C.R. writes: Richard and I blogged about nutritionist Trudy Scott a few months ago, after we read her terrific book, The Antianxiety Food Solution.

Recently, over on Facebook, Trudy shared this article at CBS, containing a video about the problems with modern wheat—the gliadin component of gluten, for starters.  We were seriously happy to see this getting the main-stream attention it deserves. Scoffers abound, but gluten intolerance can contribute to a whole range of mental and physical health issues.

For example, autism. In a post called Whole-Body Strategies for Autism we explore Harvard professor and pediatric neurologist and researcher Dr. Martha Herbert’s cutting-edge holistic brain-gut approach to treating autism. Why is this still cutting-edge? After all, we’ve known about what’s sometimes called the second-brain or the brain-gut relationship for a while. (The second brain is the digestive tract! and its impact on brain function).

In the past, I’ve written about the serious mental and physical health problems we’re seeing with gliadin and gluten.  Over on my blog HealthyJewishCooking.com you’ll find a variety of posts (one on GABA rice, which is a sprouted rice, one on the possible link between serious (and mild) digestive disorders and personality, and  several posts on minimizing or avoiding gluten including the art of bread making and how you can maximize its digestibility with recipes and techniques for slow yeast-based fermentation, authentic sour dough starters, or sprouted grain breads.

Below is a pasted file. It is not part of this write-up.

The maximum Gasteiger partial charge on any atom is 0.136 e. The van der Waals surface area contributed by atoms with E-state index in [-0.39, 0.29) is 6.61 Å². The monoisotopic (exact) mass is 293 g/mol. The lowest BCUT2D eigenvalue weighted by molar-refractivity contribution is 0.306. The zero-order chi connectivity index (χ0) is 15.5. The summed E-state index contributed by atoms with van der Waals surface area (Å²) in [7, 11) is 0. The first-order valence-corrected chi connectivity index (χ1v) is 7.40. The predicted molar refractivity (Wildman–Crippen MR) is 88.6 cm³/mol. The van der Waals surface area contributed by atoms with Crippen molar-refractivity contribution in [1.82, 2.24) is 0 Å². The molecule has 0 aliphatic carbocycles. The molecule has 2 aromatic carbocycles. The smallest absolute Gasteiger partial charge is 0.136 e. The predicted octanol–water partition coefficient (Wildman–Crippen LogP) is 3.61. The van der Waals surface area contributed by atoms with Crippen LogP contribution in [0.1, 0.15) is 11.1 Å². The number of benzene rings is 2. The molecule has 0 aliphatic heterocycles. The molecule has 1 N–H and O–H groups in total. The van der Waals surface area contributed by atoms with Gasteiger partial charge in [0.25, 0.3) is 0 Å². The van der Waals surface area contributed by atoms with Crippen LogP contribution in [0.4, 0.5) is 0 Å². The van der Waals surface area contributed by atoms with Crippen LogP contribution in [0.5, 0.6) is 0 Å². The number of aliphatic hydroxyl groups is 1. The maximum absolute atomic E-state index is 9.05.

But for some, minimizing gluten may not be enough.

If you have depression, an anxiety disorder or other mental illness, you might consider doing an elimination diet in order to test for intolerance. There are many foods that can be implicated in worsening symptoms, including sugar and some other carbohydrates, preservatives, alcohol (obviously), and so on, but testing for gluten is a no-brainer.

For self-starters: Start by cutting out all breads from your diet (and no, whole grain bread or spelt bread are not gluten-free). Try avoiding gluten-free cakes and breads and snacks, too. The packaged kinds are usually loaded with sugar and other junky stuff. Gluten and gluten containing grains can be found in breads, crackers, chips, cakes, cookies, candies, bottled sauces and condiments (soy sauce!)—so you have to read labels carefully.

After four to six weeks add in one glutinous food for two meals. Watch your symptoms (both emotional and physical) for two or three days. If you notice changes when all other things are equal, you may have a gluten (gliadin) intolerance.

You can also contact a holistic-oriented nutritionist like Trudy Scott.

Richard writes: It’s anecdotal but I’ve seen improvements (not cures, but definite reduction of symptoms) in some clients and former clients who’ve cut all glutinous grains out of their diets as part of a whole-therapy approach including other dietary measures like the reduction of sugar as well as lifestyle changes (sleep issues addressed, exercise, etc.). These include clients struggling with schizophrenia, schizoaffective disorder, bi-polar disorder, depression, and anxiety. Doing a gluten elimination diet and improving nutrition overall has definitely benefited my clients with addiction.

P.S. My favorites, pizza and pasta are on the hit list.

An interesting link: Mood, Gluten and Junk Food

 

 

 


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    Last reviewed: 7 Sep 2012

APA Reference
& C.R. Zwolinski, R. (2012). Does Gluten Cause Mental Illness?. Psych Central. Retrieved on November 24, 2014, from http://blogs.psychcentral.com/therapy-soup/2012/09/does-gluten-cause-mental-illness/

 

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